That betrayal involved "Shoeless Joe" Jackson, most recently heard from as a player (portrayed by Ray Liotta) in the movie Field of Dreams.
"Shoeless Joe" was one of a group of Chicago White Sox players who shattered the dreams of loyal fans when they were charged with criminal behavior.
The facts of the story are these: "Shoeless Joe" Jackson was on trial as one of the players accused of throwing games at the behest of gamblers in the 1919 World Series.
During the 1920 trial, a young boy pulls on the sleeve of "Shoeless Joe" Jackson as he leaves the courthouse, and says, "Say it ain't so, Joe."
Forty years later, in 1949, Furman Bisher interviewed an aging Jackson for SPORT magazine two years before Jackson died. In the interview, Jackson said he did not remember the incident of the pleading fan.
News stories at the time insisted the boy's lament did take place.
Bisher's interview revealed Jackson's bewilderment that after a jury acquitted all of the players of any illegal behavior, Kenesaw Mountain Landis, the newly appointed Commissioner of Baseball, banned all eight players from ever playing again.
A 1921 newspaper account described the rationale behind Landis' blanket ban against the players:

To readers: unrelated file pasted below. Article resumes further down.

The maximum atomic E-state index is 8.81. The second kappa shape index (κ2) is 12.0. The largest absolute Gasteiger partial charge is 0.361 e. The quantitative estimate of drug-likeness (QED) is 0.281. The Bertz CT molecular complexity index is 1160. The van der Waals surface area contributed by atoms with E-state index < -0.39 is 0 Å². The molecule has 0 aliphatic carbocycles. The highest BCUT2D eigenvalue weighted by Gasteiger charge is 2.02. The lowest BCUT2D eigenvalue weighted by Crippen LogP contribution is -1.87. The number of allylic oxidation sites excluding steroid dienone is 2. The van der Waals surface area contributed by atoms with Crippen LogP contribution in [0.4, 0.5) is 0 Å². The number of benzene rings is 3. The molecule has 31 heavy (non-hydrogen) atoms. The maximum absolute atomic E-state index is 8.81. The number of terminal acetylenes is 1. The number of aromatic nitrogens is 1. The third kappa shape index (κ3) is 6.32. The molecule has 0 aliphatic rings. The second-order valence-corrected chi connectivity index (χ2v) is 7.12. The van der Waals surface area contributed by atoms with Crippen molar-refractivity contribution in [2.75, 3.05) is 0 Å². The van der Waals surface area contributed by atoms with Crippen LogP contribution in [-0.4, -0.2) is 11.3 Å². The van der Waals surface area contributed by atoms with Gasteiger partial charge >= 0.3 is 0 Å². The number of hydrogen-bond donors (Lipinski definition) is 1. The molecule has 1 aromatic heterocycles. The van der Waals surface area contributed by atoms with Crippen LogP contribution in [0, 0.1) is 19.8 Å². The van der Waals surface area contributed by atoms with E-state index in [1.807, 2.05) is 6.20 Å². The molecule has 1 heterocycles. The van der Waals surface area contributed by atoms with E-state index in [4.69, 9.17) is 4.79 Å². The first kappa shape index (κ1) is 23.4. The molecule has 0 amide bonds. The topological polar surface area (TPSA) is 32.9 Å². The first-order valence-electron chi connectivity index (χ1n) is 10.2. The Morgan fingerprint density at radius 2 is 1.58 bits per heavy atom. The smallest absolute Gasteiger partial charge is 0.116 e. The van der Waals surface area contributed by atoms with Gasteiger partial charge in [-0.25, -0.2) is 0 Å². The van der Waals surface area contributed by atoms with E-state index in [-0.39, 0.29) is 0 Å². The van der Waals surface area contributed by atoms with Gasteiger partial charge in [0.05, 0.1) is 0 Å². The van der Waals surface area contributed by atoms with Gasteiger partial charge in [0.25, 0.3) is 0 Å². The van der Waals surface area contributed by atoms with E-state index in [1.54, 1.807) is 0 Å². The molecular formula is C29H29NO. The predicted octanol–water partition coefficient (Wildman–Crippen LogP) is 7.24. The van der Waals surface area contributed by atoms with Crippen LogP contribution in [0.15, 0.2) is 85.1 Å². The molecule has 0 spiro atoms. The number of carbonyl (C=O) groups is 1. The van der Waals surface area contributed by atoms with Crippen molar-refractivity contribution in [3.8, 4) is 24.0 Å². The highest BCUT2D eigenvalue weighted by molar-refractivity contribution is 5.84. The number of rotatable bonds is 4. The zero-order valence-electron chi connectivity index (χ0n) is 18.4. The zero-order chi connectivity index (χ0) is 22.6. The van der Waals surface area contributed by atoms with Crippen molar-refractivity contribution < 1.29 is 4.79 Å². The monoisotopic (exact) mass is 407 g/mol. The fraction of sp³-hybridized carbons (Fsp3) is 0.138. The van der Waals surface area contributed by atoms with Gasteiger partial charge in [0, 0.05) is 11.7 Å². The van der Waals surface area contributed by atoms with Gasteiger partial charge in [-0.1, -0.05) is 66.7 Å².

"While the players had been acquitted, none of them could ever be allowed back into the game if it was to clean up its public image."
The legend of "Shoeless Joe" Jackson lingers on in baseball lore to remind us that betrayal hurts the most when a favorite who had been trusted proves to be unworthy of that trust.
Warren's progressive political base was stunned when she embraced Israel's rationale for its invasion.
To a major segment of Warren's political base, an endorsement of Israel's continued immoral and brutal conduct in the invasions and the ongoing occupation, is felt as betrayal of the highest order.
In sports, as in politics, two public arenas so much alike in so many ways, urchins of all ages are emotionally wounded when their heroes or would-be heroes are exposed by reality.
It is still too early for progressives to brand Warren as a PEP. She has, after all, developed skills that have made her a successful politician since her days as a Washington economics guru. The next few months will test her ability to balance conflicting political demands.
One set of those demands emerged during a recent visit Warren made to Tufts University. Jeff Klein wrote the story of Warren's encounter with her base at Tufts:
"When Elizabeth Warren came to Tufts University in Medford on Monday she was met by anti-war and Palestinian rights activists who asked why the popular senator and national Democratic Party celebrity seemed to echo Israeli talking points about the recent Israel attack on Gaza."
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